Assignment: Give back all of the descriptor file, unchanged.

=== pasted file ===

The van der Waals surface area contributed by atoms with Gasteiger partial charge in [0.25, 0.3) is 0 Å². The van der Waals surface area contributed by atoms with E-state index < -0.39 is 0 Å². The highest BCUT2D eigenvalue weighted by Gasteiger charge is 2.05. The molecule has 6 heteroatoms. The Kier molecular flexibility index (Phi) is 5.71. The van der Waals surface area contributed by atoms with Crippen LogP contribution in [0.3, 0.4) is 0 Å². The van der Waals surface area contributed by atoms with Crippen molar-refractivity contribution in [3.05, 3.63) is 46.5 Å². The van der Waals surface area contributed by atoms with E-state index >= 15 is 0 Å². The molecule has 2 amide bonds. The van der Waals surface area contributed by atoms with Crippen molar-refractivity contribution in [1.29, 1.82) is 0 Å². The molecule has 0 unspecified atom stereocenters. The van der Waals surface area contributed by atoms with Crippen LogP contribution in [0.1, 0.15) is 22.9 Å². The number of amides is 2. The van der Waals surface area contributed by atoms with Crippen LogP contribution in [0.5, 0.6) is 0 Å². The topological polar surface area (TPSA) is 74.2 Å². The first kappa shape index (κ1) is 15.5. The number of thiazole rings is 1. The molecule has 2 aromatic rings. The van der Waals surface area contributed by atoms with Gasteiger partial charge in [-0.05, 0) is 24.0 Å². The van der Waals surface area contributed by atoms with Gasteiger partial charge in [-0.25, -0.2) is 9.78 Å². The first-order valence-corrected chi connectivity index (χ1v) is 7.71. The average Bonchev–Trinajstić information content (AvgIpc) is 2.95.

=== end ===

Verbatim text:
The van der Waals surface area contributed by atoms with Gasteiger partial charge in [0.25, 0.3) is 0 Å². The van der Waals surface area contributed by atoms with E-state index < -0.39 is 0 Å². The highest BCUT2D eigenvalue weighted by Gasteiger charge is 2.05. The molecule has 6 heteroatoms. The Kier molecular flexibility index (Phi) is 5.71. The van der Waals surface area contributed by atoms with Crippen LogP contribution in [0.3, 0.4) is 0 Å². The van der Waals surface area contributed by atoms with Crippen molar-refractivity contribution in [3.05, 3.63) is 46.5 Å². The van der Waals surface area contributed by atoms with E-state index >= 15 is 0 Å². The molecule has 2 amide bonds. The van der Waals surface area contributed by atoms with Crippen molar-refractivity contribution in [1.29, 1.82) is 0 Å². The molecule has 0 unspecified atom stereocenters. The van der Waals surface area contributed by atoms with Crippen LogP contribution in [0.1, 0.15) is 22.9 Å². The number of amides is 2. The van der Waals surface area contributed by atoms with Crippen LogP contribution in [0.5, 0.6) is 0 Å². The topological polar surface area (TPSA) is 74.2 Å². The first kappa shape index (κ1) is 15.5. The number of thiazole rings is 1. The molecule has 2 aromatic rings. The van der Waals surface area contributed by atoms with Gasteiger partial charge in [-0.05, 0) is 24.0 Å². The van der Waals surface area contributed by atoms with Gasteiger partial charge in [-0.25, -0.2) is 9.78 Å². The first-order valence-corrected chi connectivity index (χ1v) is 7.71. The average Bonchev–Trinajstić information content (AvgIpc) is 2.95.